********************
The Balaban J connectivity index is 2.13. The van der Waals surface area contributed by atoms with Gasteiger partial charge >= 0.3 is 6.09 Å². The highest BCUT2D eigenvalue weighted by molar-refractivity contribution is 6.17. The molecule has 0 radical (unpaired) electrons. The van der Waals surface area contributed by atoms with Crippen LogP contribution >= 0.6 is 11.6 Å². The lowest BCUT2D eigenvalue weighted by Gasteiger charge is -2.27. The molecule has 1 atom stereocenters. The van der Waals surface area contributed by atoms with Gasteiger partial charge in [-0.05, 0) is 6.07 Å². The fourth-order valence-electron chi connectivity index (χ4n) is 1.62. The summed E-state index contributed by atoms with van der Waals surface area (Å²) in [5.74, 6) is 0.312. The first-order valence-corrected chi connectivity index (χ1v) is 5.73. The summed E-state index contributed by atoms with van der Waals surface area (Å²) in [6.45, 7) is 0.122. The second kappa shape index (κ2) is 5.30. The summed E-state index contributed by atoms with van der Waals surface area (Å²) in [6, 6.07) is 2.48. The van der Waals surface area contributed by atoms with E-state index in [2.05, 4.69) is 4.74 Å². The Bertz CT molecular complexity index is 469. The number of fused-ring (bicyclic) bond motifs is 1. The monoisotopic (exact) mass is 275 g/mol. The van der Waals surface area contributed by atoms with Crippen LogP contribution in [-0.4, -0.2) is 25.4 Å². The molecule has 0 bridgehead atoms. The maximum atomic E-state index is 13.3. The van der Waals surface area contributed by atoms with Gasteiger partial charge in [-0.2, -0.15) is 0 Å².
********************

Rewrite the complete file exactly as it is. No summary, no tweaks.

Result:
The Balaban J connectivity index is 2.13. The van der Waals surface area contributed by atoms with Gasteiger partial charge >= 0.3 is 6.09 Å². The highest BCUT2D eigenvalue weighted by molar-refractivity contribution is 6.17. The molecule has 0 radical (unpaired) electrons. The van der Waals surface area contributed by atoms with Crippen LogP contribution >= 0.6 is 11.6 Å². The lowest BCUT2D eigenvalue weighted by Gasteiger charge is -2.27. The molecule has 1 atom stereocenters. The van der Waals surface area contributed by atoms with Gasteiger partial charge in [-0.05, 0) is 6.07 Å². The fourth-order valence-electron chi connectivity index (χ4n) is 1.62. The summed E-state index contributed by atoms with van der Waals surface area (Å²) in [5.74, 6) is 0.312. The first-order valence-corrected chi connectivity index (χ1v) is 5.73. The summed E-state index contributed by atoms with van der Waals surface area (Å²) in [6.45, 7) is 0.122. The second kappa shape index (κ2) is 5.30. The summed E-state index contributed by atoms with van der Waals surface area (Å²) in [6, 6.07) is 2.48. The van der Waals surface area contributed by atoms with E-state index in [2.05, 4.69) is 4.74 Å². The Bertz CT molecular complexity index is 469. The number of fused-ring (bicyclic) bond motifs is 1. The monoisotopic (exact) mass is 275 g/mol. The van der Waals surface area contributed by atoms with Crippen LogP contribution in [-0.4, -0.2) is 25.4 Å². The molecule has 0 bridgehead atoms. The maximum atomic E-state index is 13.3. The van der Waals surface area contributed by atoms with Gasteiger partial charge in [-0.2, -0.15) is 0 Å².